This Mitty-like inability to pull on two socks one after another, was, as it were, Oswald’s Fortean “wild talent.” The world of course, is always looking for two-socked folk, those wearing one sock not usually regarded as being of great account. Walls, borders, laws, are therefore transparent, irrelevant, or non-operative to those who do not obey the rules precisely because they do not see any rules. The grain of the seeing of the many and varied cultural filters is too coarse for the one-sockers; they pass through like minnows through a net, and one thing is certain: the killers of the two Kennedies, Martin Luther King, and John Lennon, and the man who tried to kill President Regan, were all dedicated one-sockers. That is they were back-bedroom heroes who sprang out from their cartoon-frame and pressed the tinsel-triggers of almost cut-out guns.
Trying to fit Oswald into a “real-time” frame is impossible. From a Fortean point of view he is a wall-eyed tapestry-figure; a living Escher-drawing of a human being, we cannot square him off because a dimension is missing; like Walter Mitty, he lives in perspectives which we have long discarded. A true anomaly is a one-sock event.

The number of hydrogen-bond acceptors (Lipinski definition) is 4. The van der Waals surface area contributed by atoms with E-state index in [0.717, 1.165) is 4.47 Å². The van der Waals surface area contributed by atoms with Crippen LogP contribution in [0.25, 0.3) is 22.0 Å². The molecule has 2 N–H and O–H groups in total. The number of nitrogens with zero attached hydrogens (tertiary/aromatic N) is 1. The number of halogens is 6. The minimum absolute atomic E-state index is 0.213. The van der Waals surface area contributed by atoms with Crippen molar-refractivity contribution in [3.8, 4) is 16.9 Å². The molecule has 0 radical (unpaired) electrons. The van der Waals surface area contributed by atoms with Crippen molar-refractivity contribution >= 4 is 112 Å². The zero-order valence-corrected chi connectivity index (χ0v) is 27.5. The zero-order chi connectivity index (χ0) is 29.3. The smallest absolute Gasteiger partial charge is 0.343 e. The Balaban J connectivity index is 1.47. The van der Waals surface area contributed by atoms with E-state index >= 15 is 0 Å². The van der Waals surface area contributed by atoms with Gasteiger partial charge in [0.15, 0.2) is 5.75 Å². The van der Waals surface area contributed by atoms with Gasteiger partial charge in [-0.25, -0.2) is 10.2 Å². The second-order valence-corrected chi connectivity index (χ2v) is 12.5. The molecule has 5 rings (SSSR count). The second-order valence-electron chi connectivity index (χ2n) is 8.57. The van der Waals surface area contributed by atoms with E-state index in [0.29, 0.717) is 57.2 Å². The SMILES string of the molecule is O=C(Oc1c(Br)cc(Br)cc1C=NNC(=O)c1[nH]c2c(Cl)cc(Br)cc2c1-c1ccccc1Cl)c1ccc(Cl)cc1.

Oswald is thus a Fortean figure. He illustrates how useful is the Fortean method of analysis. Many of the essays in Assassinations try to reconstruct the basic common-sense “real-time” sequence of his simple physical progress from one week to another; they fail completely. As an ex-marine radar-operator (and dishonourably discharged from the Marine Reserve), he walked into Russia, married a Russian girl, and calmly walked out with her back to America, even managing to avoid being de-briefed when he returned. During this utterly fantastic progress (which very few 20th century characters ever came near to matching), and which must have made him more obvious than any screaming siren, not a single sector of the American Intelligence community admits to having targeted him as a possible threat to anything at all. Here is Anthony Summers giving us some idea of the difficulties of trying to discover some kind of integrated mundane base-line for the Oswald dimension: